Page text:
Greg Holland is beautifully baffling hitters again

Greg Holland is using his slider more often this season as he transitions from playing in the American League to the National League. AP Photo/Mark J. Terrill)

The Colorado Rockies are sitting atop the National League West and seem primed to contend for the long haul. They’ve got the hitting, the fielding, the speed and, maybe most importantly, the dominant closer.

That last part should be the least surprising.

The fact is, Greg Holland has been embarrassing batters for a few years now. Yet coming off a season lost to Tommy John surgery, it was logical to wonder just how good Holland would be when he returned.

Through one month the results are pretty telling: 12 save opportunities, 12 saves.

Holland is leading the league in that column. He’s only had to throw 13 innings and has collected 15 strikeouts on seven hits and five walks in that span.

Here’s where things get really wild. Holland has only given up two runs this year and both came in the same outing. It’s numbers like those that force you to remember just how dominant he was in Kansas City, because thinking two runs per month would put Holland on track for a career year doesn’t add up. In 2013, Holland appeared in 68 games, converted 47 of 50 save opportunities and gave up just nine earned runs all year. He struck out 103 batters while walking just 18. The next year was more of the same — 65 appearances, 46 saves in 48 chances and 10 earned runs for the year.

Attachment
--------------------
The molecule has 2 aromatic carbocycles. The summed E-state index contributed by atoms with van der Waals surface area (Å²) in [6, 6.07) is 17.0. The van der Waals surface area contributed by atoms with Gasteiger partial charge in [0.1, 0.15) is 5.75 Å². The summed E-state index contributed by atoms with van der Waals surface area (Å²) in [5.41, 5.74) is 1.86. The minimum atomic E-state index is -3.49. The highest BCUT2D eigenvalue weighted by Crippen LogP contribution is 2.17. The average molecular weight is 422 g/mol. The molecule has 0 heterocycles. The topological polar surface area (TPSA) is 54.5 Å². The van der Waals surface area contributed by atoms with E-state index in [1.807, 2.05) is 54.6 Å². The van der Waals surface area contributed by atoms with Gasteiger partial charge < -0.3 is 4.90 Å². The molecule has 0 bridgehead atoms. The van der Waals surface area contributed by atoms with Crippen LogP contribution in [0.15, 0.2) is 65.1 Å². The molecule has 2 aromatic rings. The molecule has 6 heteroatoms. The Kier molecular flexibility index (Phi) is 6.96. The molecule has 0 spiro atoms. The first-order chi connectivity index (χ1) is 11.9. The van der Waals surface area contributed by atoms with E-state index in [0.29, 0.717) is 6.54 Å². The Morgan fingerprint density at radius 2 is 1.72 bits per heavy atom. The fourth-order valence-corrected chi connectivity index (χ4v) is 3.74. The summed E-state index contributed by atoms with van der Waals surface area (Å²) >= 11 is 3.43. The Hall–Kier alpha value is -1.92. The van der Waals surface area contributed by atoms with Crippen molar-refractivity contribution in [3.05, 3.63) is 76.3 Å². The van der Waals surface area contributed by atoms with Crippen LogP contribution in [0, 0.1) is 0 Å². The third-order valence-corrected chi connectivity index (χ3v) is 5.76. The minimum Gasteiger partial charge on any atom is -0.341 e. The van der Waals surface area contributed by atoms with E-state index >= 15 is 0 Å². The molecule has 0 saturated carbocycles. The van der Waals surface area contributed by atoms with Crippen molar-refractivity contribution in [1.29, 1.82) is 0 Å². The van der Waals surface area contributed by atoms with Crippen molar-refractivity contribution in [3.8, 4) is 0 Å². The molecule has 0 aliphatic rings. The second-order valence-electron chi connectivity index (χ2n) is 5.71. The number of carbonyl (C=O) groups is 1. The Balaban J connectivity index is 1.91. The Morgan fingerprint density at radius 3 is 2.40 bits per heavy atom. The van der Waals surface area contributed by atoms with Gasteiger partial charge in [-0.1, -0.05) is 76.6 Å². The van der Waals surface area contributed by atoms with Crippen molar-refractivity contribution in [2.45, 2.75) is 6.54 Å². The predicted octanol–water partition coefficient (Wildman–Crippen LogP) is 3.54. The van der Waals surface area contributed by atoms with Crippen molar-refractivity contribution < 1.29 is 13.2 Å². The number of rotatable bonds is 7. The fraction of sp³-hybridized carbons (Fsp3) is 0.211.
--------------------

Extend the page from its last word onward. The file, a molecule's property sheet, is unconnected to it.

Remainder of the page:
It didn’t matter when those numbers started to slip in 2015, the year the Royals won the World Series, because Holland was still surrounded by Kelvin Herrera and Wade Davis.

But his arm blew out that September. Holland’s career with the Royals was over. He was no longer a part of the league’s most intimidating trio of relievers. So who knew what the 31-year-old would be capable of when he was finally healthy again?

It turns out he’s just as formidable in Colorado. And it goes back to his slider — the pitch that made him both famous and feared in the American League.

According to FanGraphs, Holland throws that pitch 56.4 percent of the time with the Rockies, which is actually a more than a 10-point bump from how often he used it in Kansas City.

Maybe switching leagues has helped Holland fool hitters to start the year. Maybe the knowledge of having stellar talent behind him again has eased him back into the closer role.

Whatever the case, the Rockies are shutting down opponents in the ninth inning, which means Holland is silencing batters in the ninth inning.

Are you really surprised?
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Blake Schuster is a writer for Big League Stew on Yahoo Sports. Have a tip? Email him at or follow him on Twitter!